Let's reflect for a moment.
Has your family endured some major trials or horrific setbacks over the last few years? I know mine has.
I have buried family members, experienced financial loss, and received the kind of devastating news that leaves you feeling like you are suffocating to death. Because of my faith, I declare, but for the grace of my God, I would have lost my sound mind. But for His wisdom and grace, I would have also lost my family unity.
Do you wonder how I made it through? Do you want to know how I maintain peace of mind even after bad stuff happens? I am not a licensed counselor or therapists so please don't take this as medical advice. I am a woman who has learned first of all when professional help is necessary to deal with past hurt and trauma. If you need help get it. if you are a Christian, then by all means pray but go get help!
In 29 years of marriage, 11 years living in the same residence, operating 2 businesses, and raising 3 children. I have learned these ten helpful strategies for keeping my family together after a setback. These I share with you today.
From Surviving To Thriving,
Lisa Ellis Williams
Author and Speaker
With so much talk about organizing, planning, and getting clarity, this is a good time to address one of my all -time favorite hidden obstacles to these accomplishments.
Clutter, otherwise known as a collection of things just lying about. Instantly, the word brings to mind pictures of untidy rooms, miscellaneous items on the floor, and a mess!
Such outward signs scattered around our physical space remind us of things left undone. Too frequently we step over the items, push aside the pile, and make a task list for tomorrow. Then we leave the room seeking solace in a fresh, clean, airy environment. From there we are convinced that we can finally be productive. We can plan, get, organized, and find clarity to reach our goals.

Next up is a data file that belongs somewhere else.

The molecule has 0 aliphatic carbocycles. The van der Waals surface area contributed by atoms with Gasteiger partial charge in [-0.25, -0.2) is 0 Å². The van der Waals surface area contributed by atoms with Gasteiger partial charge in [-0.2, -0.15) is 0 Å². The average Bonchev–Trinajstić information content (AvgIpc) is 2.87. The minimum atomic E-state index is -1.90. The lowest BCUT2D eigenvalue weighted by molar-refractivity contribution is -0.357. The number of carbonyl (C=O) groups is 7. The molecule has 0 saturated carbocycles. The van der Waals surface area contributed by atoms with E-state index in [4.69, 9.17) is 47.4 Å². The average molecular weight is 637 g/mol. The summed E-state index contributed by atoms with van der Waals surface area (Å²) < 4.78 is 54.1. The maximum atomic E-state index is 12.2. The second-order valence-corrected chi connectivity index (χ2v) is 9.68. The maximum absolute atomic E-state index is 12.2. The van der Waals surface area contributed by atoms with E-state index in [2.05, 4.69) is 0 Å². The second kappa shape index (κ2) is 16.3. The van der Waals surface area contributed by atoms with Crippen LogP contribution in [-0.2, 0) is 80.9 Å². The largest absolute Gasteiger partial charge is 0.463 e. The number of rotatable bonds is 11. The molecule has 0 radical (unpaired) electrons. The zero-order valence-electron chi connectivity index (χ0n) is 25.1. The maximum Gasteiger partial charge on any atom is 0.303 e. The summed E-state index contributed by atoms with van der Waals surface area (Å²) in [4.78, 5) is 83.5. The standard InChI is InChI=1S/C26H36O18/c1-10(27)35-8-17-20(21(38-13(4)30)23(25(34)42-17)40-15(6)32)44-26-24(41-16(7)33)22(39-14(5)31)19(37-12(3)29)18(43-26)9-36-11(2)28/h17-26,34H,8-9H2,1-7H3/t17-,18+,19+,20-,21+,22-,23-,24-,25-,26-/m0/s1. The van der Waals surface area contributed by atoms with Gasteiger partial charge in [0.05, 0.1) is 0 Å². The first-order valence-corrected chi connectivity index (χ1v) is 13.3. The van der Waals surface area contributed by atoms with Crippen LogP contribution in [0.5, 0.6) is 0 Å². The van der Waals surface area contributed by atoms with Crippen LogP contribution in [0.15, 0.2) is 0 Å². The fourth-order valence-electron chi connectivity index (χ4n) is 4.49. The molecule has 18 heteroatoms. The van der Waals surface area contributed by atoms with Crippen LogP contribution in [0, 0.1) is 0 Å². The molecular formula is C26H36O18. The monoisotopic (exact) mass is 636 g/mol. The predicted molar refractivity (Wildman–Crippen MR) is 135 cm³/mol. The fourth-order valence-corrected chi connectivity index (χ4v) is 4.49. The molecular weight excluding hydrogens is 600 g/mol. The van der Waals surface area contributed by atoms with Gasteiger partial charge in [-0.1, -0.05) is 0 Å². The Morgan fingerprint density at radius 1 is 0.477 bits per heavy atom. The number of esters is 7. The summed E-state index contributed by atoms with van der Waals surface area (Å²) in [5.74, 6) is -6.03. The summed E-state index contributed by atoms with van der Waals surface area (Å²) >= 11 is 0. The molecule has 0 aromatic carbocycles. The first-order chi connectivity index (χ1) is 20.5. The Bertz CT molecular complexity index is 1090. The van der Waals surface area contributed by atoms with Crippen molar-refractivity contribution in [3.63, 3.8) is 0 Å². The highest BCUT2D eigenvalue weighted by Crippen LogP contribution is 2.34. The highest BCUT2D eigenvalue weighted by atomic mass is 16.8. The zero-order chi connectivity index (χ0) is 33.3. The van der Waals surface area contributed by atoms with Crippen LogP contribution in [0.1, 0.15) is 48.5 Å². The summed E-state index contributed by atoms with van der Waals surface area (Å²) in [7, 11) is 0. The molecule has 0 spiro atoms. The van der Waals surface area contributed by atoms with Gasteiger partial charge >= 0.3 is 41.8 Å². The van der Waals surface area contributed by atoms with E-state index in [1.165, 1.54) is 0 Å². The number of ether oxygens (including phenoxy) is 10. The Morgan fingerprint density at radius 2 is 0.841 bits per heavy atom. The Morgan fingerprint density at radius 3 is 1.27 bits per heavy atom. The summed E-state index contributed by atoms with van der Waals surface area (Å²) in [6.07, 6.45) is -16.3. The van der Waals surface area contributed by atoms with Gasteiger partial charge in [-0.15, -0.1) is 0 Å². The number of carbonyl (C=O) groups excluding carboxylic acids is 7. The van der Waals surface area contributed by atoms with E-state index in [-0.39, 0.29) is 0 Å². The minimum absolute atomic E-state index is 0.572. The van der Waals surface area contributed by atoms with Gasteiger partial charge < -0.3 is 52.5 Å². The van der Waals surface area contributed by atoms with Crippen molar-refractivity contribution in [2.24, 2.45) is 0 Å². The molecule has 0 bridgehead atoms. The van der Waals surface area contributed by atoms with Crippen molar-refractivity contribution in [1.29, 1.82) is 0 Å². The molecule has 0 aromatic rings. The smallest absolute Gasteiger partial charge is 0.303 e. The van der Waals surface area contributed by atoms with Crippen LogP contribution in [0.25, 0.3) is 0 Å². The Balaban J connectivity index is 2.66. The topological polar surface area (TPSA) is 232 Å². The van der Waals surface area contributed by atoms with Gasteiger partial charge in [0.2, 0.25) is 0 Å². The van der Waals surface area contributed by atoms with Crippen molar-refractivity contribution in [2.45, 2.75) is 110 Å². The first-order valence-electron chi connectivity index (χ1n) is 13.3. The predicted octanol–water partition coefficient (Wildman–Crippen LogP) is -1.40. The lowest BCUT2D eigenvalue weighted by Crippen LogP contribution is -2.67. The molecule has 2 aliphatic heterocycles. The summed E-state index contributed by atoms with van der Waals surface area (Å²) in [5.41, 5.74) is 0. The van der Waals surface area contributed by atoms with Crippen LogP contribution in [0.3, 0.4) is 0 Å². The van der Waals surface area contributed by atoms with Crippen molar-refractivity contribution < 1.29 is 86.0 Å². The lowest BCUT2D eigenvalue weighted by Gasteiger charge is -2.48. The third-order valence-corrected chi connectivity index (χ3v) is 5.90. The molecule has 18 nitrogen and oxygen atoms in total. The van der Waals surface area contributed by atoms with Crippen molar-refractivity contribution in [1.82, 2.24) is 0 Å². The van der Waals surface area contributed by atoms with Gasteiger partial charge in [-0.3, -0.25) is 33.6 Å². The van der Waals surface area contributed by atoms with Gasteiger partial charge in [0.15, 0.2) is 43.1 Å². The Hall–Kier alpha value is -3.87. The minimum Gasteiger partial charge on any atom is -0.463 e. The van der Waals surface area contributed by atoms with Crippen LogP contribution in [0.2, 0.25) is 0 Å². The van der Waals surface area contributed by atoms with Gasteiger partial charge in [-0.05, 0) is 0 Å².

That strategy works until you find yourself running away from your home, office, or both.The problem is that clutter invades our physical space regularly when we allow it to invade our mental space. I see clutter as a result of a collection of thoughts and decisions just lying about in our heads. It appears when we pile mail on the kitchen counter. Rather than trash the junk, pay the bill, or return the invitation we put it down then stack the next days mail on top of it. Then we tell ourselves we will address it later. By the end of the week the counter is a mess and our thoughts so scattered that we don't know what's in that pile. Nor do we care. It all goes in the trash. Oops, I hope there wasn't anything important in that pile. Now the counter is clean and we feel relieved. No more clutter, at least until tomorrow.
Clutter appears in our inbox or calendar when we fail to decide "yes" or "no." Do you really have enough time to attend the event, prepare the dish, or volunteer? We mark these boxes with a star and let them roll down the screen until they are out of sight. We feel better with white space, at least until the reminder comes .
We all live with a certain amount of clutter but when your everyday surroundings keep you in the coffee shop or nagging guilt makes you feel like a slacker then it's time to take action. Its time to declutter! Take a look around. What have you let pile up? Deal with it. What have you failed to respond to? Make the call or send the email. Pick it up. Put it away.
The point is take time. Stop letting mental and physical clutter hold your accomplishments hostage. Clutter will always come but every now and then you will feel it. You will know. It's time to let go. It's time to clear the air. It's time to declutter.
How do you know when it's time to declutter?
Writing to help you thrive,
Lisa Ellis Williams
Author and Speaker
I am Lisa Ellis Williams.